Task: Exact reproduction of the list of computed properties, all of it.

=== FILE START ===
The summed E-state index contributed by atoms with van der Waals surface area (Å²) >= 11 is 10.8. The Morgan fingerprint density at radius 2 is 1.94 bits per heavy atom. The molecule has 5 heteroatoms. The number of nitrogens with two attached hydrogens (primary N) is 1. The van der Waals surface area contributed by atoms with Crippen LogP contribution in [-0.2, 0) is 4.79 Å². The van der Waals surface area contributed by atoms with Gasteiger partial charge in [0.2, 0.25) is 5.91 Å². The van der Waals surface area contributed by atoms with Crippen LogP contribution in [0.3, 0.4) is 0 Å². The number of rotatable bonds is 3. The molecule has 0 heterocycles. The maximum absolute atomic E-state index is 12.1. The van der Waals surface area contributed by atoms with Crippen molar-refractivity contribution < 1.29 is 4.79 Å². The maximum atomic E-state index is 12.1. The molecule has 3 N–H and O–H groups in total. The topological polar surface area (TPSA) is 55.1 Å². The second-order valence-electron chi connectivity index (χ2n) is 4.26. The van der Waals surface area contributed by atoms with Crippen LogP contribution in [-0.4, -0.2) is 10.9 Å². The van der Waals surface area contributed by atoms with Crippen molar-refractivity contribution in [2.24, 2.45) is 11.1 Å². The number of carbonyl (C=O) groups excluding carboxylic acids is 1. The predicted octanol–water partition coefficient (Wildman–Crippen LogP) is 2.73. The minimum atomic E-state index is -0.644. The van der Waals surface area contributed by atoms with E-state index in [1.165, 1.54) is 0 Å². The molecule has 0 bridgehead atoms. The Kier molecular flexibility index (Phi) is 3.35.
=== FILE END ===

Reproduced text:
The summed E-state index contributed by atoms with van der Waals surface area (Å²) >= 11 is 10.8. The Morgan fingerprint density at radius 2 is 1.94 bits per heavy atom. The molecule has 5 heteroatoms. The number of nitrogens with two attached hydrogens (primary N) is 1. The van der Waals surface area contributed by atoms with Crippen LogP contribution in [-0.2, 0) is 4.79 Å². The van der Waals surface area contributed by atoms with Gasteiger partial charge in [0.2, 0.25) is 5.91 Å². The van der Waals surface area contributed by atoms with Crippen LogP contribution in [0.3, 0.4) is 0 Å². The number of rotatable bonds is 3. The molecule has 0 heterocycles. The maximum absolute atomic E-state index is 12.1. The van der Waals surface area contributed by atoms with Crippen molar-refractivity contribution < 1.29 is 4.79 Å². The maximum atomic E-state index is 12.1. The molecule has 3 N–H and O–H groups in total. The topological polar surface area (TPSA) is 55.1 Å². The second-order valence-electron chi connectivity index (χ2n) is 4.26. The van der Waals surface area contributed by atoms with Crippen LogP contribution in [-0.4, -0.2) is 10.9 Å². The van der Waals surface area contributed by atoms with Crippen molar-refractivity contribution in [2.24, 2.45) is 11.1 Å². The number of carbonyl (C=O) groups excluding carboxylic acids is 1. The predicted octanol–water partition coefficient (Wildman–Crippen LogP) is 2.73. The minimum atomic E-state index is -0.644. The van der Waals surface area contributed by atoms with E-state index in [1.165, 1.54) is 0 Å². The molecule has 0 bridgehead atoms. The Kier molecular flexibility index (Phi) is 3.35.